Coldstore no answer to Welsh lamb woes BMMA
By Boyd Champness
BUILDING a large-scale coldstore in the heart of Wales to offer supermarkets year-round supplies of frozen lamb could backfire, according to a leading meat processor.
David Walker, president of the British Meat Manufacturers Association (BMMA) and chairman of McKey Food Service, has warned against building a massive freezer in Wales to store lamb.
The Commons Welsh Affairs Committee inquiry into the livestock industry heard yesterday that a coldstore might be the answer to the sheepmeat industrys problems. Such a facility would be able to offer retailers a consistant year round supply of British lamb and hopefully stem the flow of imports.
But speaking immediately after the Commons inquiry, Mr Walker said such a facility could have the effect of oversupplying the market and driving prices down.
He said the lamb market had changed dramatically in recent years. Retailers no longer wanted carcasses, but specific cuts, which would make coldstoring difficult.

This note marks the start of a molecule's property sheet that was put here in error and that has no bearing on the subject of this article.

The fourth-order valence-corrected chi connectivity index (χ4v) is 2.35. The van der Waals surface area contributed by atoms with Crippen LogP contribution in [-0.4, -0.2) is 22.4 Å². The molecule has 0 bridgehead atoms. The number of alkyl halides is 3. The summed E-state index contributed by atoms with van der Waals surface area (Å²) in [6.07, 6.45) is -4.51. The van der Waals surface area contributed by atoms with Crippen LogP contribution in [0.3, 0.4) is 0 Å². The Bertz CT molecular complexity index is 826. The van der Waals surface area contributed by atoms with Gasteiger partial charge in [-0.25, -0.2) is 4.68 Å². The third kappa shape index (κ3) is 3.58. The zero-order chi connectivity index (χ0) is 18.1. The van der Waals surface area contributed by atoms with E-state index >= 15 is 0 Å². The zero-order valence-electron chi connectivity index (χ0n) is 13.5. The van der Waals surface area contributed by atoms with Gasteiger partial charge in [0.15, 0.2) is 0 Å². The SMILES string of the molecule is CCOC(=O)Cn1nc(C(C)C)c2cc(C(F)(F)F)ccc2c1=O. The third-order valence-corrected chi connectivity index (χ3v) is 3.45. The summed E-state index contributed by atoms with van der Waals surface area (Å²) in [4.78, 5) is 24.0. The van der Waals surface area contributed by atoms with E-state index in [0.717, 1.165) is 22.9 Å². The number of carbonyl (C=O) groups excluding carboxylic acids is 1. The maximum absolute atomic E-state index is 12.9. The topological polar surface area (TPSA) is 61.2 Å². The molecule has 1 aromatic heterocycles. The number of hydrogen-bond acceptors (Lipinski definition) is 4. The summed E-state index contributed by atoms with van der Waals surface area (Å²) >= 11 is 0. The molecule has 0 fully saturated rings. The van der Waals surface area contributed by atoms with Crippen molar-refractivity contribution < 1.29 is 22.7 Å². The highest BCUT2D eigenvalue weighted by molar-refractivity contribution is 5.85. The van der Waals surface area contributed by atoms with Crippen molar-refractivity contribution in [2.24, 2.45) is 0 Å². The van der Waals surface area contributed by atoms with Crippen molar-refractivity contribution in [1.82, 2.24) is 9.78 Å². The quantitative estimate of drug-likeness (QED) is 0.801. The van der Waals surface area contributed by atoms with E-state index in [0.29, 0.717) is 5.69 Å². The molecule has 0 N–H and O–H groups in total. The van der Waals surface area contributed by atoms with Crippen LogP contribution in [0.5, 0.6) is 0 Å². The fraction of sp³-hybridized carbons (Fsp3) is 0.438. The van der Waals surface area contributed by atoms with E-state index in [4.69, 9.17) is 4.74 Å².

“Lamb is not like beef or pork. There is very little you can do with lamb offcuts in the manufacturing side of things,” he said.
During the inquiry, Jill Ardagh, BMMA director, said the reason why New Zealand and Australian lamb was popular was because both countries had geared themselves to supply meat manufacturers.
Mr Walker added that he didnt think the UK could match the consistency of product offered by those two countries even with coldstore facilities.
“In Australia and New Zealand, if you look at their production lines, all those lambs look like peas in a pod,” he said.
In the BMMAs written submission to the inquiry, it says the reason why manufacturers largely source lamb and mutton from Australia and New Zealand was because of price, quality and availability.
“The deboned frozen form in which it is supplied, together with its consistent conformity to visual lean specifications, traceability and competitive price, make it highly suitable for processing,” the BMMA paper said.
Also, Australia and New Zealand enjoy TSE-free status which provides some security against stock losses at a time when British beef and sheepmeat are subject to close scrutiny by SEAC – the Governments BSE advisory body.
“There is a willingness across the industry to use British meat, but as I said before there are certain constraints including quality, consistency and price which come into question,” Miss Ardagh said.